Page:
Sunday, July 14, 2013

Heather, Lily and Hope

This weeks article might seem a bit out of place for a Stroke blog since it deals with cancer but, really, when you think about it, a caregiver is a caregiver is a caregiver regardless of why. The patience, work, hopes and devotion required are the same. 

Here is a letter I received recently from a man named Cameron. He wanted to share his experiences with us and I wholeheartedly welcome them. I feel certain you will, too.  

Here's his letter, followed by his story:Hi,

I came across your blog and really identified with a lot of your writing. My name is Cameron Von St. James and I was thrown into the role of caregiver when my wife, Heather was diagnosed with a very rare and deadly cancer called mesothelioma, just three months after the birth of our only child. We were initially told that she could have less than 15 months to live, but she was able to defy the odds and eventually beat the cancer. During her treatment, I had to learn quickly to be an effective caregiver, and there were many times when I became overwhelmed by the role, but we managed to fight through it together.

I was wondering if you would allow me to write an article about my caregiving experience for your blog? I know that this cancer isn't necessarily the focus of your blog, but I think that caregivers for any sort of illness often face many of the same challenges. A positive, uplifting story about overcoming illness of any kind can be a huge help to caregivers when they're facing a challenge! I'd love to share this message with your readers who might take something away from it. Please let me know if you’d be interested in seeing and sharing an article about our story.

Thanks so much for your help!

Cameron
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Here is Cameron's and Heather's story:

On November 21, 2005, my wife Heather and I had our entire lives shook to their very foundation because, on that day, she was diagnosed with malignantpleural mesothelioma, a very serious form of cancer.  It's also the day I took on the role of caregiver, a role I never thought I'd have to assume, and a role I was in no way prepared for. Just three months prior to this devastating news, we'd been celebrating the birth of our only child, our precious daughter Lily. We were heading into the holiday season, and joyfully anticipating Lily's first Christmas, when everything started falling apart.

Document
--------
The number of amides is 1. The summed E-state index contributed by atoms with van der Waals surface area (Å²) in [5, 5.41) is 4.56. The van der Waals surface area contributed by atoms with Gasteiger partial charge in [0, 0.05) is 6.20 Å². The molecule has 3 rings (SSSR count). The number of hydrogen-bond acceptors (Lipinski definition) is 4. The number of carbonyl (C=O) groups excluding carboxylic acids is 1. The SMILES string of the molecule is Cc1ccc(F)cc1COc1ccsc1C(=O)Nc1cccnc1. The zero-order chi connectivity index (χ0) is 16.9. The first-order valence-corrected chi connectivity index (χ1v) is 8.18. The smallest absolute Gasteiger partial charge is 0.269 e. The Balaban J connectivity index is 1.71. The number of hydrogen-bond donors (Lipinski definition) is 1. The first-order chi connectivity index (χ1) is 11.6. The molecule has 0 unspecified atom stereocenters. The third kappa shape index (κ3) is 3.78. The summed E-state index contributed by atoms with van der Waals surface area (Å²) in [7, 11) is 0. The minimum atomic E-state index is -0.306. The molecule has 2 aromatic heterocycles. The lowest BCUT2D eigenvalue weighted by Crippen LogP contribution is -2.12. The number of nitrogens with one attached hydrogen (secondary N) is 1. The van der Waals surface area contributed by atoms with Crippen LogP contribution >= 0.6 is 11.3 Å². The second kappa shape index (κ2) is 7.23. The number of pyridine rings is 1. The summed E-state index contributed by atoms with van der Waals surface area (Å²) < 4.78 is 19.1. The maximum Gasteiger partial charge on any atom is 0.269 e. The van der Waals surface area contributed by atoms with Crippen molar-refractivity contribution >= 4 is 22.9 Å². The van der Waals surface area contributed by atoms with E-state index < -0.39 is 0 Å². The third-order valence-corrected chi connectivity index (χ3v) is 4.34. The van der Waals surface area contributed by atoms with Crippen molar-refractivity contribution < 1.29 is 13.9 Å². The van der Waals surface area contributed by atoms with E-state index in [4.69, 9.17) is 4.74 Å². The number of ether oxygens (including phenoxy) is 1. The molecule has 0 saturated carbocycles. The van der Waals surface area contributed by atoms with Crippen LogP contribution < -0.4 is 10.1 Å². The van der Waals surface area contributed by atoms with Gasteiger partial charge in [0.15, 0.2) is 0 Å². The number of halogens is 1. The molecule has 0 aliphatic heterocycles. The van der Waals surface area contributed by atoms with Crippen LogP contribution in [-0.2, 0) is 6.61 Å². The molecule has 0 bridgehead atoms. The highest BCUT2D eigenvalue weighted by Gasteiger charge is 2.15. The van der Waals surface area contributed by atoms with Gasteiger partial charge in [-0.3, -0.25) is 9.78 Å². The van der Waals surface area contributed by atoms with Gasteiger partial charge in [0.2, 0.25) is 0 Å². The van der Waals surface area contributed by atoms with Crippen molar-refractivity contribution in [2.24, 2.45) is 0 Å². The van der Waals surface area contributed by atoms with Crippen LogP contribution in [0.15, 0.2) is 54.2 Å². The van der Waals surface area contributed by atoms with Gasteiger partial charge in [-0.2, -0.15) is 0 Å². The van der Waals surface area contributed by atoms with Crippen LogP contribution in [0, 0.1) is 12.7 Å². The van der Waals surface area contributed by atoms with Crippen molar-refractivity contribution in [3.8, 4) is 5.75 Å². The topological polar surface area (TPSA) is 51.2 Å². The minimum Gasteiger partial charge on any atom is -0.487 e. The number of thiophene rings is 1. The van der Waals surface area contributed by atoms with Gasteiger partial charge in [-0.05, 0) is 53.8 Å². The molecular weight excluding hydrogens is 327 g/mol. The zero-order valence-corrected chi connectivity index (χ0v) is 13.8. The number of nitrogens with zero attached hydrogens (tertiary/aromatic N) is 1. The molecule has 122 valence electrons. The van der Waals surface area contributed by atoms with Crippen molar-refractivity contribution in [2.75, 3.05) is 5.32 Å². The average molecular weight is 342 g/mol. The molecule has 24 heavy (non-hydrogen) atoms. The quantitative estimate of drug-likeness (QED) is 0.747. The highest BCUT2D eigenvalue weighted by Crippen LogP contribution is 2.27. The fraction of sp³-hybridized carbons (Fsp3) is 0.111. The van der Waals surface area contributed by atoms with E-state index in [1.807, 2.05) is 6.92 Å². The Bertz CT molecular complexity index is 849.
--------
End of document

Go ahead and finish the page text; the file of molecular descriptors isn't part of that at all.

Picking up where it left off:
The realization of what I could expect as a caregiver began to set in even as we were leaving the doctor's office right after he broke the news to us. He advised us to seek the advice of a specialist, and gave us numerous options in that regard; the local university hospital, a regional hospital with a great reputation, but lacking a mesothelioma program, or a mesothelioma specialist in Boston called Dr. Sugarbaker. We quickly picked option three, and could only pray that this specialist would save her.

The next two months passed in a chaotic blur. Prior to Heather's diagnosis, we both had jobs and set schedules, that was now a thing of the past.  Heather was unable to work at all, and I was only able to manage part-time hours. Between doctor appointments, traveling to Boston and caring for Lily, I gradually began to feel overwhelmed and helpless.  Anxiety that I would end up a penniless widower raising Lily alone began to creep in and over-take my thoughts. There were times when I would curl up on the floor and cry like a baby.  But never, ever, when Heather could hear or see.  I had to be strong for Heather.  That was my mission.  That was my purpose.  This sense of responsibility got me through these rough moments, and I resolved to be there for her no matter what.